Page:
Andrea Limke">

Birthday Party Etiquette

It’s no secret that young children love to celebrate their birthdays. In fact, many begin talking about their next birthday party before the first one is barely over!

And although this is “their day” it is also the perfect time for the birthday girl or boy to learn how to make their guests feel welcome and appreciated.

Here are a few suggestions to follow before, during and after a birthday party to help your child become a proper host.

Before the party

Instilling graciousness in your child can begin at a very young age. As Renae Weghorst of Etiquette Indianapolis says, “My favorite three words are ‘Please’ and ‘Thank You’ and should be part of every young child’s vocabulary shortly after ‘Mommy’ and ‘Daddy.’” And when it comes to toddlers and preschoolers, repetition and roleplay are two great ways to reinforce a new concept. The key is to be consistent with “please” and “thank you” and use these phrases yourself so your child can model your behavior. Try roleplaying a few thank you scenarios with your child. Hand them a pretend gift and have them practice saying thank you. You can also switch roles and have your child give you something which you can respond to with an enthusiastic “thank you!”

During the party

While the focus of the day is on the birthday boy or girl, it’s also a learning opportunity to reinforce positive social behavior in your young child. As a host, he or she can help greet guests as they arrive, offer to take their coats or show them where the food and drinks are. For a very young or shy child, even just saying “hello” to friends as they come in the door is a good start. While opening gifts, break out those “thank you’s.” And if your child receives two of the same gift or already owns the item, Weghorst suggests a response such as “Hey, I will have twice as much fun with two of these!”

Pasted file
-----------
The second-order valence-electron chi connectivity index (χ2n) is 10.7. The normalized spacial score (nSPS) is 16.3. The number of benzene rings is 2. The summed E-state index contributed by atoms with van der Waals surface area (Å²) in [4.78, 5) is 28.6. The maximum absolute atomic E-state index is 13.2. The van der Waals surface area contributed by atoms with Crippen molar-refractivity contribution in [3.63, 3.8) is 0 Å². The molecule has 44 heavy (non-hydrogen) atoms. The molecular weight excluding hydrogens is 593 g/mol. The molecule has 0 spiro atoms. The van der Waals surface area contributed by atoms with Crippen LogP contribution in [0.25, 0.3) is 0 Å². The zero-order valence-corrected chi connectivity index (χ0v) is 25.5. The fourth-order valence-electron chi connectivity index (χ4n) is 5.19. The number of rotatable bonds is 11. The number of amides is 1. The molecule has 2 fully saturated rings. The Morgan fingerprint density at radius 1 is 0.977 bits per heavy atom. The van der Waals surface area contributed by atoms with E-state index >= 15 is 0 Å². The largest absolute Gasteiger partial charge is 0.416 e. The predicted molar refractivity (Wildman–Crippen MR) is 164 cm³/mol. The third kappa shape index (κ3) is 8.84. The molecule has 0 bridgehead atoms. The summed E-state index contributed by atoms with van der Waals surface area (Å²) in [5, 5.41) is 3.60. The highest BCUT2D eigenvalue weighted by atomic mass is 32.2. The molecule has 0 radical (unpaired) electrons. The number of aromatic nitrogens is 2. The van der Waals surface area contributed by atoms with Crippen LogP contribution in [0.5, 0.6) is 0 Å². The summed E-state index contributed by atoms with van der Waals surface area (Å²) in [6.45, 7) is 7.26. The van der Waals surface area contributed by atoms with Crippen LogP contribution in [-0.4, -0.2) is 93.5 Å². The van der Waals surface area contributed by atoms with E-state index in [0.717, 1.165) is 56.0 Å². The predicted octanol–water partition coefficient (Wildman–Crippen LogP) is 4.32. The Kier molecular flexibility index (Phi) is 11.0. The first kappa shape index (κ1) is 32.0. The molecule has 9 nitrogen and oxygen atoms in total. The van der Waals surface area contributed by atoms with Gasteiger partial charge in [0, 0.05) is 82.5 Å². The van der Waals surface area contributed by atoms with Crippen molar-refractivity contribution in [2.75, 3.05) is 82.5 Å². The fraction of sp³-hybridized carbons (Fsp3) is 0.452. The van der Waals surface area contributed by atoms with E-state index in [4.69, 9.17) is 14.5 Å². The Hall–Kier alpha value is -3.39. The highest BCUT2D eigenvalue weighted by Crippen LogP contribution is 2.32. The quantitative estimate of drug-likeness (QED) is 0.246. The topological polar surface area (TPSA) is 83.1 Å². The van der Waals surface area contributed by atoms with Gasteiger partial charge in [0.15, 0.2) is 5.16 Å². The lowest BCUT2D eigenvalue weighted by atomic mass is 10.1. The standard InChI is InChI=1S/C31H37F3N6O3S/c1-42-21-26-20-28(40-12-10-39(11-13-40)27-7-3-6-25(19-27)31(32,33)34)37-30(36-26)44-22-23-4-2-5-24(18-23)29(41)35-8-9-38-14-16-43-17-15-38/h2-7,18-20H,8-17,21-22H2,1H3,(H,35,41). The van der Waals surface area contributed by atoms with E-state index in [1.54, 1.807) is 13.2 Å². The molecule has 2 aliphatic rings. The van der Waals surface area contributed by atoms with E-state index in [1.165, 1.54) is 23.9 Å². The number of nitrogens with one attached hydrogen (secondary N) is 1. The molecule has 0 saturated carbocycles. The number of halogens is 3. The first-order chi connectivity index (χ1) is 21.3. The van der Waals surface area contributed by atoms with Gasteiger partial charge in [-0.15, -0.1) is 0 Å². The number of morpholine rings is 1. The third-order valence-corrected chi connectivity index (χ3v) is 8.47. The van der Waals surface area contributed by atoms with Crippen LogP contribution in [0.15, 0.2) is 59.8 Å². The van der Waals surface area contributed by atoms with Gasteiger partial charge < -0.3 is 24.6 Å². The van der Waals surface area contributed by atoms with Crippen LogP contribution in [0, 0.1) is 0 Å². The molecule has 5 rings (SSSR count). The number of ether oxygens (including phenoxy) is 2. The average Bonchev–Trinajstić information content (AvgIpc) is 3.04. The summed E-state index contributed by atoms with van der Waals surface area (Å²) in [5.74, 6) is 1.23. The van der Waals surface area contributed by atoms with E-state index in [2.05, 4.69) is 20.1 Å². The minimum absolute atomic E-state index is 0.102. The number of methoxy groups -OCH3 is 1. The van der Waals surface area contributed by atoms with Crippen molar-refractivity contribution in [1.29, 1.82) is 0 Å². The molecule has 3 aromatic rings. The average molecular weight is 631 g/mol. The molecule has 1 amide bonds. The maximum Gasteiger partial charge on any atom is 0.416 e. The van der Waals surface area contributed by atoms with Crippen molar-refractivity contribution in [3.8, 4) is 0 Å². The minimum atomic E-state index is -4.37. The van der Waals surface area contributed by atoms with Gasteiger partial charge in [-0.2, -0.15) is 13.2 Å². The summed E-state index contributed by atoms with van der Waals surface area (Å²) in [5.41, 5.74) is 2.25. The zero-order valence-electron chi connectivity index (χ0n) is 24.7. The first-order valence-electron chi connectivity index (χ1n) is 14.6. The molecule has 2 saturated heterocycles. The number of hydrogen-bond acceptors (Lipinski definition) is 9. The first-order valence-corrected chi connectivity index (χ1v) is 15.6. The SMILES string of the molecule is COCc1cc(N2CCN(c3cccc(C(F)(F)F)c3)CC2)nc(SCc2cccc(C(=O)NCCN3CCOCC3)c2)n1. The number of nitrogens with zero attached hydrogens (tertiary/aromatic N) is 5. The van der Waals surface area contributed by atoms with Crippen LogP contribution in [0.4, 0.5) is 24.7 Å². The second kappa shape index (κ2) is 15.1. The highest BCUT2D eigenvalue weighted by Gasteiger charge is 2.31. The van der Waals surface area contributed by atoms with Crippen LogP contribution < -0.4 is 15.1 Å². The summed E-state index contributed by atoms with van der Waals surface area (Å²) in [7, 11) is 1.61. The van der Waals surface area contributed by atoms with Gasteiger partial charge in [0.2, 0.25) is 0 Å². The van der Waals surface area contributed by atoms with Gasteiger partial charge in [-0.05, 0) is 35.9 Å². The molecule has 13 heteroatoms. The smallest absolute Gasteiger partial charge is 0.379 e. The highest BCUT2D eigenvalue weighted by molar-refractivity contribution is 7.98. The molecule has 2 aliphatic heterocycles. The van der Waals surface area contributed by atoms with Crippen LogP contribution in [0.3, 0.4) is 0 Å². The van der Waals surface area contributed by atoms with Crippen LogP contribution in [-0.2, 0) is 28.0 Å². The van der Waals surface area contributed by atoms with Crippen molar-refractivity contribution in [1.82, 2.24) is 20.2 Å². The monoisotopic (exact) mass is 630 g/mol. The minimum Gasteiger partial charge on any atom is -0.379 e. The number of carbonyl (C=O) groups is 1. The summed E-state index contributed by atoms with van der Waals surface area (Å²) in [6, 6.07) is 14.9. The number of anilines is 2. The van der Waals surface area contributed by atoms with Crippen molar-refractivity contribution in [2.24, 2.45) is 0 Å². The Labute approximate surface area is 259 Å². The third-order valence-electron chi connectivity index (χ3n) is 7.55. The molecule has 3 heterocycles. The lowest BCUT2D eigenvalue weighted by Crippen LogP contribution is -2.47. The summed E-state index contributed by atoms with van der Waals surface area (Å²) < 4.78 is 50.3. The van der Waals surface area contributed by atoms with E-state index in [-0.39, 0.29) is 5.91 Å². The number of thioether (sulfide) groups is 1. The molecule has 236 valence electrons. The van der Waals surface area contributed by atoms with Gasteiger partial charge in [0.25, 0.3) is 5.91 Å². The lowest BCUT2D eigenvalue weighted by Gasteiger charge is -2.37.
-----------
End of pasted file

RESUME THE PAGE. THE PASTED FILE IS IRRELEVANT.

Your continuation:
After the party

Once the balloons have popped and the leftover cake has been eaten, it’s time to send thank you notes. When it comes to proper etiquette, Weghorst says nothing can replace the written word. “Writing thank you notes (even if a child doesn’t know how to write her name yet), is an important and fun way to reflect on the party with your child.”  No matter the age, a child can help with this process. While a parent may have to write the actual note, the child can draw a picture or write their name (even just a scribble) to include on the card as well. Kids can also put notes in envelopes, adhere the stamps and place the cards in the mailbox. All of these small actions reinforce the idea of showing appreciation for the gifts they received and the company of their guests.

A birthday party is a wonderful way to celebrate just how special your child is. It’s also a great chance to teach your child to appreciate those who have taken time to celebrate with him. By encouraging a few simple etiquette rules along the way, your party-goers can enjoy the experience as much as the honored guest.

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